Patrick Lloyd Hatcher and Elisa Miller, judges for the 2004

WaterBridge Review: What do you like best about being a judge?

Elisa Miller: Opening up the boxes of books, it’s like a birthday every time. Although I feel sorry for the mailman. And all the new words I learn! Books everywhere. The covers alone take your mind across the Pacific. Around Asia, Latin America, and Oceania.

Patrick Lloyd Hatcher: I agree. A smorgasbord of cultures. This fare enriches you, opens new venues. Judging other writers’ work tests your own capacity for empathy. You walk away a little wiser, a little less judgmental.

WBR: I’m sure it’s not all a birthday party, Elisa! What do you like the least?

EM: The final slog through. There were 203 nonfiction titles this year. I make my own list of top titles, but others have their favorites. I must look at those again. And by that time I’m tired.

PLH: For me the pain comes earlier. In accepting this assignment — 200 fiction titles this year — you have to clear your own calendar way into the future. Being a judge can also mean turning down attractive offers that pop up during the judging season.

EM: A few tricks and rituals can help you get through tough patches. A pad of paper for writing down new words and reactions to the books I’m reading. A dictionary, an atlas. A cup of tea. My favorite spot on the sofa in the living room. What does it for you, Pat?

PLH: I keep at least five books in bed with me. The moment my eyes open I see books. Reading in the early morning gets me going. My home is hidden in the woods of the East Bay hills away from the bustle of San Francisco. Peace and quiet with a book outranks a good cup of morning coffee.

EM: And down time is essential. Physical exercise is a must for me. A walk, a swim. I would lay a bet that Pat turns to music for his down time.

PLH: That’s true. I allow my mind to wander inside a symphony, ballet, or opera. Then, like Elisa, I exercise: I hike the nearby hills. That done, I return home and prepare a French dinner from scratch. The only hard choice becomes whether I will serve a merlot or a cabernet.

WBR: Judging is a sifting process. What makes the “best” book?

EM: Meaning, literary value, impact.

PLH: First, the test of writing. Does it stand out as a piece of fine prose, a good read? Then I look to see if the author succeeds in reaching across ethnic and national borders to questions that touch all humanity. This year we had wonderful stories that made the reader see into the human need for companionship. Friends, family, lovers. The connection of hearts.

WBR: You both chaired your panels of judges. How do you handle disagreement among the judges?

PLH: I try to see it coming. I consult with each judge as we e-mail our reviews back and forth. We have to reach a shortlist of five titles. I stress that tastes differ, and try not to push a favorite book. If one is thick-skinned about such things, one should not serve.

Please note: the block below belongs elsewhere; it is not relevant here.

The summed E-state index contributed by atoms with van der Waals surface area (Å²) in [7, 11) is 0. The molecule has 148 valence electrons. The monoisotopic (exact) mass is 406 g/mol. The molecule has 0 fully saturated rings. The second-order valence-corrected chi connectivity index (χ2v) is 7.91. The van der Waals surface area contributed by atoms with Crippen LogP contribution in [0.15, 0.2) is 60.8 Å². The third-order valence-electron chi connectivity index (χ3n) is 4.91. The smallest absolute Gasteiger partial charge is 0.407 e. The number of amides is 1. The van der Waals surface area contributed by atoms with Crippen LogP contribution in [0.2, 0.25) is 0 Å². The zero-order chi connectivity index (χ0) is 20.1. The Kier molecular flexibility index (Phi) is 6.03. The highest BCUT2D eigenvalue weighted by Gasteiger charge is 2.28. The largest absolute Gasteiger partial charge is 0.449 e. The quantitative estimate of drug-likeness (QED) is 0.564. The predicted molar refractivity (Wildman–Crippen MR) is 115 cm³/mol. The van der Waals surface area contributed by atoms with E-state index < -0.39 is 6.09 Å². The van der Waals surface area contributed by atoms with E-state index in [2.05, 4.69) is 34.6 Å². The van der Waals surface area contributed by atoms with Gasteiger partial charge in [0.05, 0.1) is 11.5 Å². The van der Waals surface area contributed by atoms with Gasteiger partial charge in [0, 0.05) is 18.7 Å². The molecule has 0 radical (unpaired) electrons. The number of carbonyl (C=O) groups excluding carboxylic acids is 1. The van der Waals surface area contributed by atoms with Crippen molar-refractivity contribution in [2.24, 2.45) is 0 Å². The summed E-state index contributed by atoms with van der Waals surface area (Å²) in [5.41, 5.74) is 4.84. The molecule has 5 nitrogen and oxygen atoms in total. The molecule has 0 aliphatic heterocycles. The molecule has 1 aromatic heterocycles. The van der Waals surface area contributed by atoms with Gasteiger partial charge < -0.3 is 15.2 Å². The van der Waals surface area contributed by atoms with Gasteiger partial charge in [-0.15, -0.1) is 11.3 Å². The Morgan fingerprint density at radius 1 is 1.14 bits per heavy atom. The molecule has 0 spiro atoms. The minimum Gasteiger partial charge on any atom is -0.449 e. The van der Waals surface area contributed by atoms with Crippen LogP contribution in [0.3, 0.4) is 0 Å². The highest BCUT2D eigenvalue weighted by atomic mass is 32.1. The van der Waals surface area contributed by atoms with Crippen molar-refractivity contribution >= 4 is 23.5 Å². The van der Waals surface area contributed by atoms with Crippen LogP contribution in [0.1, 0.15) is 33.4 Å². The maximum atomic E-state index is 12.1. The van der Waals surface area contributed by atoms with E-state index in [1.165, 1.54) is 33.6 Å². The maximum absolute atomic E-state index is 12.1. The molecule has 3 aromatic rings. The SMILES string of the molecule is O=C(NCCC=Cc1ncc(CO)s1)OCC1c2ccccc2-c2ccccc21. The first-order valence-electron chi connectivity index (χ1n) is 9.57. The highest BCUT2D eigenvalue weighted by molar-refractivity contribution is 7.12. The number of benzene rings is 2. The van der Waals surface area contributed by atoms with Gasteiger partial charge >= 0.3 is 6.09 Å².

EM: When there are disagreements, we take time to go around the table again. This is so that each of us has the opportunity to change his or her mind or to add something that may change someone else’s mind. With enough rounds, we might come to consensus.

WBR: A brief word about the winners?

PLH: The Girl Who Played Go beautifully captures an embittered Japanese-Chinese clash of civilizations at the very point when two lost souls start a journey of hope across their two countries’ enmity.

EM: Dancing with Strangers, this year’s nonfiction winner, is an original attempt to show it is difficult, yet still possible, to know “the other side” (even when that side may be voiceless) through careful observations of the observers. The author handles us, gracefully and gently.

WBR: Surprises?

EM: To discover marvelous books by writers I’d never read before. A happy surprise, and a pleasure to read them. Then too, new viewpoints, fresh insights. For the judges, as for other readers, these books bridge distances and open the mind. They invite us to see things from the other person’s point of view, to try to stand in their shoes. And that inevitably brings surprises. Out of God’s Oven and White Mughals are outstanding examples of this from among our nonfiction finalists.

PLH: Surprises? Yes! That Peter Carey could construct such a brilliant edifice as My Life as a Fake. That Shirley Hazzard, at this stage in her career, could write The Great Fire, an old-fashioned love story that broke my heart. That Monica Ali’s Brick Lane could tell me so much about the poor, lost souls inside the Asian diaspora in Britain. And that a simple, heart-felt novel about Nepal, The Guru of Love, made you see that mountain kingdom as it really is, and not just as tourist-haunted temples aglow with sweet smells and tinkling bells.

WBR: What’s next on your reading list?

PLH: Francois Bizot’s The Gate, set in the jewel of Cambodia’s Khmer ruins. It is one of this year’s nonfiction notables, and reckoned to be an outstanding book by many. I often lead tours to Southeast Asia and this book will take me back there.

EM: I want to revisit some of the books that other judges recommended as notables.

WBR: What, for you, is the significance of the Kiriyama Prize?

EM: We’ve talked about this. Go ahead, Pat.

PLH: Okay, this is for both of us. We think it spotlights this region in a way that has never happened before. Given that over half the world’s population lives near or around this large lake, and books make a bridge over which many individuals can travel to meet their neighbors, understanding the “other” might just result!